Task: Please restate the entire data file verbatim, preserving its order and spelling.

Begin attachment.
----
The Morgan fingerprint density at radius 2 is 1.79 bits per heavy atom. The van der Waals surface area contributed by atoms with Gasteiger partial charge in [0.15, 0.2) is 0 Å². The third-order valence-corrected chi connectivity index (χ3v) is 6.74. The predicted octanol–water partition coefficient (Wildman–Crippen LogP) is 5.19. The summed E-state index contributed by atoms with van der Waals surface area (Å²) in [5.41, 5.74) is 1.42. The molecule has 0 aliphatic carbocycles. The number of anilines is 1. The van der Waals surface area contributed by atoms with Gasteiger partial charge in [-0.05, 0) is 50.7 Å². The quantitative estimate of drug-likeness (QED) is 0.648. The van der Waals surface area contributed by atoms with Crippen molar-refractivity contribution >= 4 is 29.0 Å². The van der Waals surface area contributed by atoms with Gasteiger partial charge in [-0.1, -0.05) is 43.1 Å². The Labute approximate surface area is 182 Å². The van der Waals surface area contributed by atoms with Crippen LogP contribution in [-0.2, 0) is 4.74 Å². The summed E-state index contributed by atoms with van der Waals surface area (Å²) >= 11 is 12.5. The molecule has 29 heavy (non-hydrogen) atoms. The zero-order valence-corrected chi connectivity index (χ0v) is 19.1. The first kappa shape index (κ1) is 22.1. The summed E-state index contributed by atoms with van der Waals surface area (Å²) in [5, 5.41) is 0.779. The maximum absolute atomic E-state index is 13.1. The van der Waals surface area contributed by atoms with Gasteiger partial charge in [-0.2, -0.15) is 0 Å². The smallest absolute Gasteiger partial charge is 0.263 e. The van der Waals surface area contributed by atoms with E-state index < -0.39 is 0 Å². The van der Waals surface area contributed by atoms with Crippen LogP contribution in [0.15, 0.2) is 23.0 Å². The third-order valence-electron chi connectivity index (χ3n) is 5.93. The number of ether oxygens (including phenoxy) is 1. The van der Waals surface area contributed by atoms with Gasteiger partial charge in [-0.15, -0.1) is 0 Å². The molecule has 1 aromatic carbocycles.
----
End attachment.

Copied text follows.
The Morgan fingerprint density at radius 2 is 1.79 bits per heavy atom. The van der Waals surface area contributed by atoms with Gasteiger partial charge in [0.15, 0.2) is 0 Å². The third-order valence-corrected chi connectivity index (χ3v) is 6.74. The predicted octanol–water partition coefficient (Wildman–Crippen LogP) is 5.19. The summed E-state index contributed by atoms with van der Waals surface area (Å²) in [5.41, 5.74) is 1.42. The molecule has 0 aliphatic carbocycles. The number of anilines is 1. The van der Waals surface area contributed by atoms with Gasteiger partial charge in [-0.05, 0) is 50.7 Å². The quantitative estimate of drug-likeness (QED) is 0.648. The van der Waals surface area contributed by atoms with Crippen molar-refractivity contribution >= 4 is 29.0 Å². The van der Waals surface area contributed by atoms with Gasteiger partial charge in [-0.1, -0.05) is 43.1 Å². The Labute approximate surface area is 182 Å². The van der Waals surface area contributed by atoms with Crippen LogP contribution in [-0.2, 0) is 4.74 Å². The summed E-state index contributed by atoms with van der Waals surface area (Å²) >= 11 is 12.5. The molecule has 29 heavy (non-hydrogen) atoms. The zero-order valence-corrected chi connectivity index (χ0v) is 19.1. The first kappa shape index (κ1) is 22.1. The summed E-state index contributed by atoms with van der Waals surface area (Å²) in [5, 5.41) is 0.779. The maximum absolute atomic E-state index is 13.1. The van der Waals surface area contributed by atoms with Gasteiger partial charge in [-0.2, -0.15) is 0 Å². The smallest absolute Gasteiger partial charge is 0.263 e. The van der Waals surface area contributed by atoms with E-state index < -0.39 is 0 Å². The van der Waals surface area contributed by atoms with Crippen LogP contribution in [0.15, 0.2) is 23.0 Å². The third-order valence-electron chi connectivity index (χ3n) is 5.93. The number of ether oxygens (including phenoxy) is 1. The van der Waals surface area contributed by atoms with Gasteiger partial charge in [-0.15, -0.1) is 0 Å². The molecule has 1 aromatic carbocycles.